The EditoriaList is the devious brainchild of one Scott Janovitz, who will use this space to summarize, in convenient list form, the best and worst of whatever occurs to him. Anything related to music, anyway. Janovitz claims to be a Boston-based writer, music producer and award-winning singer and songwriter, but according to the research we can piece together is more likely a petty thief. He is highly opinionated but will begrudgingly listen to those who disagree with him in order to explain to them why they are wrong.

Top Ten Fictional Music Movies:

10. Light of Day (1987)

Who in 1987 wasn’t waiting for the Michael J. Fox – Joan Jett big screen pairing? The only question was what the vehicle would be. A rom-com? Sci-fi thriller? A Tango & Cash–esque buddy cop action-comedy? A Back to the Future sequel where Marty meets The Runaways in 1977? To everyone’s surprise, what we got was an unexpectedly gritty family drama, centering on the relationship between brother and sister Joe and Patty (Fox and Jett), who perform together in a struggling E Street-esque bar band called The Barbusters. I have just told you the worst part of the movie. The Barbusters. This blow is softened by the appearance of the great Michael McKean as a band member—one of McKean’s THREE appearances on this list.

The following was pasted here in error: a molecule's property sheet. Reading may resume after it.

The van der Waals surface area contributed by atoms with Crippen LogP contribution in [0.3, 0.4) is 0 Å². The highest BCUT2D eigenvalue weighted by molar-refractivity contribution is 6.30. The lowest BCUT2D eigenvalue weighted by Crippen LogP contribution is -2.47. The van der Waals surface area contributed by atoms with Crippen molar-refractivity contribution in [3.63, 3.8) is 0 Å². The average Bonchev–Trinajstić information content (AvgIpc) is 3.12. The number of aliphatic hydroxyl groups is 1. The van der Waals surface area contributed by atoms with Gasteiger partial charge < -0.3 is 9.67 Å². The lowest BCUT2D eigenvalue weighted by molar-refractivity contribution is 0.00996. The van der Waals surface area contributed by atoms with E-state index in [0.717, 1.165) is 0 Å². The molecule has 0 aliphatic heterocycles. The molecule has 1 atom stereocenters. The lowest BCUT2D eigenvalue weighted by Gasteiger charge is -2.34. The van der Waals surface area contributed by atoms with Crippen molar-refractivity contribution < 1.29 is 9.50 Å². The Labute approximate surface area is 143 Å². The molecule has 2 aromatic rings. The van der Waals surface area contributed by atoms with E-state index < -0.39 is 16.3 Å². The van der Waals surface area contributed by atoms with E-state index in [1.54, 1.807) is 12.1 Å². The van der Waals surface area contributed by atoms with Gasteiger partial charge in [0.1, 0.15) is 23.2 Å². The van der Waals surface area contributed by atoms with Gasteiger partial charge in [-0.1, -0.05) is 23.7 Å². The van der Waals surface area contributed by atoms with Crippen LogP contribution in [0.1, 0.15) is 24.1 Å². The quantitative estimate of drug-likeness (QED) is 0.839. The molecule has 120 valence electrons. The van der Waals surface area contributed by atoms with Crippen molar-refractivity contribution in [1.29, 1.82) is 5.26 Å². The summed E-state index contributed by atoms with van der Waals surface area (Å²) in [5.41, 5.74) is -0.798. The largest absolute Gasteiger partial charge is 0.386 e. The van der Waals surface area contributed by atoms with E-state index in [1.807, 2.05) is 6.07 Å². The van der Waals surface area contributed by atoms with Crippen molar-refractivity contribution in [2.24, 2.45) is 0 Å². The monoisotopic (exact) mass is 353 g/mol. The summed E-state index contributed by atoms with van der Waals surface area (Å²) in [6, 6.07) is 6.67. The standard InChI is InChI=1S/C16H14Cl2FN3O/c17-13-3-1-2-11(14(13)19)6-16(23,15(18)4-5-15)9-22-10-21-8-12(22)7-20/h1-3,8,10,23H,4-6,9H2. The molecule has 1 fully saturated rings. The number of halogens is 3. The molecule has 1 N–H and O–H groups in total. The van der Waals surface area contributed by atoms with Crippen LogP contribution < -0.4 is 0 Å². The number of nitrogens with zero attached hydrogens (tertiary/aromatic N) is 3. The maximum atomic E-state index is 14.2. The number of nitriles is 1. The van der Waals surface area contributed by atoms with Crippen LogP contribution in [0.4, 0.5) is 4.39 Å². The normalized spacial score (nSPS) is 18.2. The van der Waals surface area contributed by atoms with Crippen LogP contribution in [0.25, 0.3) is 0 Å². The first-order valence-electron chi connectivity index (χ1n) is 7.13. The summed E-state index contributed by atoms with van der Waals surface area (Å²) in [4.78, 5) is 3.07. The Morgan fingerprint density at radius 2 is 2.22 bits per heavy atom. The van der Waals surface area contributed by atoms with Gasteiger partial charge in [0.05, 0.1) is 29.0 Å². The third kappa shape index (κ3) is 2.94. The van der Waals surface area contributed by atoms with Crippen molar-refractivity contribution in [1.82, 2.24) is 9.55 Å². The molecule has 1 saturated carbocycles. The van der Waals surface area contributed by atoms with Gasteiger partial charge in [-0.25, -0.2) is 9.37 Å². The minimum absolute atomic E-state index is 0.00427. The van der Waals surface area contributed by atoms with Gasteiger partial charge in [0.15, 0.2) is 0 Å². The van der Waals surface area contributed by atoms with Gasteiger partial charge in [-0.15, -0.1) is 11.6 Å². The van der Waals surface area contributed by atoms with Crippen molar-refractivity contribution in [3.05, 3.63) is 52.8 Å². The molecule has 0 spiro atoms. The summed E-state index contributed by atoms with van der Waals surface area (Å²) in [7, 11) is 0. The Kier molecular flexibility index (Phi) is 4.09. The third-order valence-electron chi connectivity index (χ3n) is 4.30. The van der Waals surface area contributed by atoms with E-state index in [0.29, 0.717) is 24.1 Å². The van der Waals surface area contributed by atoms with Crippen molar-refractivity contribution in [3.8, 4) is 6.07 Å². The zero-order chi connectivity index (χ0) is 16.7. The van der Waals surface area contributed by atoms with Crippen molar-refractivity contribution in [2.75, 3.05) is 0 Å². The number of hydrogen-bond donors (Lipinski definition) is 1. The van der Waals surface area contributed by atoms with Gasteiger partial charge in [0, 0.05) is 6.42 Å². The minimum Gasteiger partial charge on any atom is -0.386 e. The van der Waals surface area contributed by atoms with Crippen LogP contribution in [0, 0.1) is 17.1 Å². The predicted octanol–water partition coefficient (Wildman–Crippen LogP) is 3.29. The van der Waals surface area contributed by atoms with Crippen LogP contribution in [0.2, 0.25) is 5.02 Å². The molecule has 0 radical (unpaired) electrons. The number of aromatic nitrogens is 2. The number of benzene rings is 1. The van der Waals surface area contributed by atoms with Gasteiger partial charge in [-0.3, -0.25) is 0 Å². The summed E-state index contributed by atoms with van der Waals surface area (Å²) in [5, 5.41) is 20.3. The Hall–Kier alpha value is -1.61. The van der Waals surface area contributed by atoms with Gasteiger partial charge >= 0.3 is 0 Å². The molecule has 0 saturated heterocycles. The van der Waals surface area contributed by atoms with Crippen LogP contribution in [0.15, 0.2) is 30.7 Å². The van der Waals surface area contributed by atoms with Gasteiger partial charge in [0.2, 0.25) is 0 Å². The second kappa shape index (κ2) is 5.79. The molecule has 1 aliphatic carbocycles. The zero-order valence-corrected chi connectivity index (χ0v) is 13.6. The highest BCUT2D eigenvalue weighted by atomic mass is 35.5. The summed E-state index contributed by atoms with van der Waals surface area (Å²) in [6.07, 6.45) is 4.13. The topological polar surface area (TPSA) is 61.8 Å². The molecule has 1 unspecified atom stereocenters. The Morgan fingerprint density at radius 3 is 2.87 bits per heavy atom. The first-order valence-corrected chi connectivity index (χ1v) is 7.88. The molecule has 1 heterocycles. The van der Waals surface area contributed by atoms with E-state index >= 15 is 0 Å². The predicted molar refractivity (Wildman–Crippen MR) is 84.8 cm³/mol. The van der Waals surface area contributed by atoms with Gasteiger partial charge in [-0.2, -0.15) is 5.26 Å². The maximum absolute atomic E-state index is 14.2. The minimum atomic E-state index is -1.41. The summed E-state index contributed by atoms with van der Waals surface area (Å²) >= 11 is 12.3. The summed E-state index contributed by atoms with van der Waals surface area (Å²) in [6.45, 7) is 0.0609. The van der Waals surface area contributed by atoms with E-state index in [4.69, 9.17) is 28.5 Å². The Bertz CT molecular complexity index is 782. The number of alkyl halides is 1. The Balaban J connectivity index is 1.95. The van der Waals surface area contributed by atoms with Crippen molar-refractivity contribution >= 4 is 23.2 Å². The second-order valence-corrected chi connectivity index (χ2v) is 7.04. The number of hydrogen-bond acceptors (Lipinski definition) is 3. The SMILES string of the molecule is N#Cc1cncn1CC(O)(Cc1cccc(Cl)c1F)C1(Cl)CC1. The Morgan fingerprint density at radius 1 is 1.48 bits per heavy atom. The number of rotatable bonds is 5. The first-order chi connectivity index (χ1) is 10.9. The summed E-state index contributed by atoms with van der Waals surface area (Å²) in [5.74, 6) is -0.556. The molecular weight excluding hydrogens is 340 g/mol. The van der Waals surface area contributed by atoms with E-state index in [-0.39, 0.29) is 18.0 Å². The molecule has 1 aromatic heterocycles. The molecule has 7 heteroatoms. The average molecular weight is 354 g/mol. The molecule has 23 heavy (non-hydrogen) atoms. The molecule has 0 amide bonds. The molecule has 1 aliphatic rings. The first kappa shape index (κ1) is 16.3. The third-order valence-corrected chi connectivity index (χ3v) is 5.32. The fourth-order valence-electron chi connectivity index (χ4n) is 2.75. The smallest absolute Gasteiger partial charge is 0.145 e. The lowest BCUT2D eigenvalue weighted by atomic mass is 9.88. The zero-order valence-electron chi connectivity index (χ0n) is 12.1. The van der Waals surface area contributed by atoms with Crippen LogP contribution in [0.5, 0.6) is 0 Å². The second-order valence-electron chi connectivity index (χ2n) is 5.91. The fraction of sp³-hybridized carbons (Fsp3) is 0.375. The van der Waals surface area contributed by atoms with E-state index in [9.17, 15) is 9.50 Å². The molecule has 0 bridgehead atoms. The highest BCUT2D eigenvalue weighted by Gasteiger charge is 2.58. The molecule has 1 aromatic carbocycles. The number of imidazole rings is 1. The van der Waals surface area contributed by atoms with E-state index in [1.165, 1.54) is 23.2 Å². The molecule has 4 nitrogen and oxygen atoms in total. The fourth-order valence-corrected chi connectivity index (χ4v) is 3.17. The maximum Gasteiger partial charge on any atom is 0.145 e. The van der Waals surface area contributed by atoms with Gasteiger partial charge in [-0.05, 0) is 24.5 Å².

Paul Schrader, writer of Taxi Driver and Raging Bull, wrote and directed this film and in fact commissioned a song by Bruce Springsteen. Springsteen came back with “Born In The U.S.A.” but decided to keep that one for himself. Too bad, it could have been a hit. The Barbusters do a decent job with his alternate effort, the title song “Light of Day.” And, hey, look, Michael J. Fox can sing. This begs the question—what the hell, Robert Zemeckis? The idea it’s Fox’ voice singing “Johnny B. Goode” in Back to the Future is the least credible part of a movie about a time traveling DeLorean that runs on plutonium.

9. 8 Mile (2002)